I'm a different, but related situation now.  I was totally uninterested in law review, and it really does not help me with my chosen ideal career.  I was so uninterested in it that I refused to do the writing competition.  I had zero motivation to put that much effort into an assignment that had such little effect on me right now.  Then I somehow graded on.

My scholarship requires me to do research with a professor on a topic of mutual interest.  I'm fairly confident that will not present a huge time management issue, as I'm fairly certain that most of the professors I would work with would cut me some slack if I was on law review.  I think it will be significantly less of an issue than trying to do both journal and law review, and I wouldn't necessarily be killing myself doing both.  In fact, there could be a lot of benefits to doing both, especially if I'm allowed to get a little help on my note.

Anyway, I'm fully aware of the short-term costs (long hours, tedious assignments, more time with the Bluebook than is healthy), and the long-term benefits (countless doors opened, prestige for life, oppertunities that simply are not otherwise obtainable).  What I want to know is, what are the short-term benefits and the long-term costs?  Basically, aside from looking good on a resume, what benefits do you get out of law review?  What skills do you learn?  Maybe it's because I'm fresh out of undergrad, but doing something because it "looks good on a resume" has such a negative connotation.  To me that means the job has no redeaming qualities and the people that do it really don't care what happens to the organization.  And how does law review hinder you, if it all?  Earlier someone mentioned that smaller firms might sort of yield-protect you, and assume you're not seriously interested.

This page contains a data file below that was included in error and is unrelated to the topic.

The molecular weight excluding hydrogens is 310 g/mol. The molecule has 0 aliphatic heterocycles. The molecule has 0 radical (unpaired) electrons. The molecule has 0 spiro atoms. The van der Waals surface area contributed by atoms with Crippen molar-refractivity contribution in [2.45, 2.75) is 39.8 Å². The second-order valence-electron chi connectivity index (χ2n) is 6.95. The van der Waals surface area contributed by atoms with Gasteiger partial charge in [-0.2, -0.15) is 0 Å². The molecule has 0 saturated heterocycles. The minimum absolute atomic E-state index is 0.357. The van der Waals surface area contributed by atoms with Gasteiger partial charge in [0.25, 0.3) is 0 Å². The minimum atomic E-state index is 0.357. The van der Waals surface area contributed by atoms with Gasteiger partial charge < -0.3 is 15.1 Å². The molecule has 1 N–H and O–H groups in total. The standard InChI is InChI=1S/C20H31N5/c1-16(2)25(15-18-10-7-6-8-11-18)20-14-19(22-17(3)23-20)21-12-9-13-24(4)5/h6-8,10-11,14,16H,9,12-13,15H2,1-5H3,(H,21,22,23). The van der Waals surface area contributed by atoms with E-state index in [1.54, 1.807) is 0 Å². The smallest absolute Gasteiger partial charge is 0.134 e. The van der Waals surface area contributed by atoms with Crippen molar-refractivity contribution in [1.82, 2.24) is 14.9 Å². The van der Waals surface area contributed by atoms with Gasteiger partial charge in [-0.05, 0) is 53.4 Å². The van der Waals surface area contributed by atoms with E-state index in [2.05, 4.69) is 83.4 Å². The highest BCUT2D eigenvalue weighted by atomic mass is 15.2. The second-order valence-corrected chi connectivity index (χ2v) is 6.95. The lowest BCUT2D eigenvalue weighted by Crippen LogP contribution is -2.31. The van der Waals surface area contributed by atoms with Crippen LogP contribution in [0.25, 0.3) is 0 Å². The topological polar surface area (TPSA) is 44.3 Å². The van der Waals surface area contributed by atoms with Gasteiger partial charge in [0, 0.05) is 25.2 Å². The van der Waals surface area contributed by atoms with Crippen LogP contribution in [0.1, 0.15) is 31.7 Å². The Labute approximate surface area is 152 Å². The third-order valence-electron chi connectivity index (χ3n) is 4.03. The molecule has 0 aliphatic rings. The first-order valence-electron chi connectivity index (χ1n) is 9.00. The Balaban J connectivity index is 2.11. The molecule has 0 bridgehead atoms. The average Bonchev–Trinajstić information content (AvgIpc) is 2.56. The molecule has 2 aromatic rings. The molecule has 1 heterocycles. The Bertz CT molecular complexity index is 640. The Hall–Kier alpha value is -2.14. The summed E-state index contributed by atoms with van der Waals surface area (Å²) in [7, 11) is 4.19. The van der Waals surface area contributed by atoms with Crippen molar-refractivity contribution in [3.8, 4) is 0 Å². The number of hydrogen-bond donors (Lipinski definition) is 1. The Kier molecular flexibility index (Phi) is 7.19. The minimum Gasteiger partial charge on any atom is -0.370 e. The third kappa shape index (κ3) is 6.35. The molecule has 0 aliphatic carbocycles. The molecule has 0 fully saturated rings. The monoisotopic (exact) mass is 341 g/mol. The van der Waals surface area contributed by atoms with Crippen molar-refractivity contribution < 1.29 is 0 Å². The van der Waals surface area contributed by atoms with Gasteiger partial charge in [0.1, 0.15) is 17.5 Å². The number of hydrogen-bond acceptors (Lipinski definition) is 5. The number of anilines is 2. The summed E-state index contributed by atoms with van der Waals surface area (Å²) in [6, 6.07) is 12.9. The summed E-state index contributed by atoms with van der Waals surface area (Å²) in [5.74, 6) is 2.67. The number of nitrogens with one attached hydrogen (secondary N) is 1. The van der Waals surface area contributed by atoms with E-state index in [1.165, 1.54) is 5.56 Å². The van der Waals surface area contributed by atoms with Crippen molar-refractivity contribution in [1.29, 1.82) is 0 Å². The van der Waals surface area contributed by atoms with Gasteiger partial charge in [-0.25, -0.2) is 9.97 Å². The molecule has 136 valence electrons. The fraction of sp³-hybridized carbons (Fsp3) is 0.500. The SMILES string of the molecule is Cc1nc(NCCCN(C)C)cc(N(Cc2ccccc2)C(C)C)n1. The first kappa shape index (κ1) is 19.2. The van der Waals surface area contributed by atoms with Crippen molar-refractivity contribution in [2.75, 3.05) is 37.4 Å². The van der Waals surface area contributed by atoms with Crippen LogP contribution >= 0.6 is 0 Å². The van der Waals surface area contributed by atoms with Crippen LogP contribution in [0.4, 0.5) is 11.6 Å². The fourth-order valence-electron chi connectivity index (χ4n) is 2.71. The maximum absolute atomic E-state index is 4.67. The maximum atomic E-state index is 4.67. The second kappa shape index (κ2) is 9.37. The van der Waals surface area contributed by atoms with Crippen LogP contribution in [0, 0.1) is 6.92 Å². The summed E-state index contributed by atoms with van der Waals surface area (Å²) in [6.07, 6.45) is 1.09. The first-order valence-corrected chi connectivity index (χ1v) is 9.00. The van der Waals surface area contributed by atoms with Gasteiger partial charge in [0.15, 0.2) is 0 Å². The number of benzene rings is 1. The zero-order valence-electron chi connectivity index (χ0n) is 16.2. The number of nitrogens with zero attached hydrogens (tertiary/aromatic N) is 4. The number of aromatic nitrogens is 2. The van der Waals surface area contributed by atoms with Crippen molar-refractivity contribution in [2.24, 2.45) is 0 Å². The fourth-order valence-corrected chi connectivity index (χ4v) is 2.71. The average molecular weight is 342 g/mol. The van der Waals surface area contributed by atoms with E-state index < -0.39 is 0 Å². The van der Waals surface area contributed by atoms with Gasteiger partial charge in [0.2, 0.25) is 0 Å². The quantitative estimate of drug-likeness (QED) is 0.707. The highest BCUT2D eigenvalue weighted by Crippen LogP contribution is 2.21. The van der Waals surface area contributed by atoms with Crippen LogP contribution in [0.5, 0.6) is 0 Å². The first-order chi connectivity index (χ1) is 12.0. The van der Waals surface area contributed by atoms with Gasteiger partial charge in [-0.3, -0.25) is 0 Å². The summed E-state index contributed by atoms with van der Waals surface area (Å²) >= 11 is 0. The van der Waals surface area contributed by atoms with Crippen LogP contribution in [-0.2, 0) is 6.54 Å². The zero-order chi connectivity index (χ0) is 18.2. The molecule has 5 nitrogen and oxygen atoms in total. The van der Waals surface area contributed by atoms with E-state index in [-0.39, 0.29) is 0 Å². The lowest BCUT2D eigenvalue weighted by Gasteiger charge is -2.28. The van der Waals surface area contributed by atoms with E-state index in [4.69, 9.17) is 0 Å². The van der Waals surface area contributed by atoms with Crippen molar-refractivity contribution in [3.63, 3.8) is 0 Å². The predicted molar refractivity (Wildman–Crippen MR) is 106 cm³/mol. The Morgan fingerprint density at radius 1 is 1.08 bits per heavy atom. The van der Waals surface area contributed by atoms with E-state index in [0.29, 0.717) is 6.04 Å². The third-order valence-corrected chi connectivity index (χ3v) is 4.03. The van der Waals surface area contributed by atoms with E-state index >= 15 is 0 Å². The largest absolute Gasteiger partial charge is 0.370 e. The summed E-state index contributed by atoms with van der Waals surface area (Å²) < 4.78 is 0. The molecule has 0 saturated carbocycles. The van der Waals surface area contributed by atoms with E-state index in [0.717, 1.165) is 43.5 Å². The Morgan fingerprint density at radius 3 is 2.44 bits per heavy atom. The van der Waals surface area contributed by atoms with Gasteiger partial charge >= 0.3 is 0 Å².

jippyjappa

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Re: Is law review really worth it?
« Reply #49 on: July 24, 2006, 09:25:28 PM »
short term benefits- there are none! Long term costs- there are none!

In terms of what you learn, you learn to do academic writing- completely different than exam or LRW writing. You also learn to put in a huge amount of work on tedious things (techchecking) that come in handy professionally (especially at appellate clerkships - where you essentially techcheck the judge's opinions and big firms- where tedious work will be you life for a couple years). I see those as long term things though- they probably won't hugely help you in the next year or two of law school.

Long term costs- I can't see how there are any unless you completely burn out because of the workload or something... I don't think employers will really consider you overqualified because of LR or that doing academic writing will really screw with how you write a motion or an exam answer...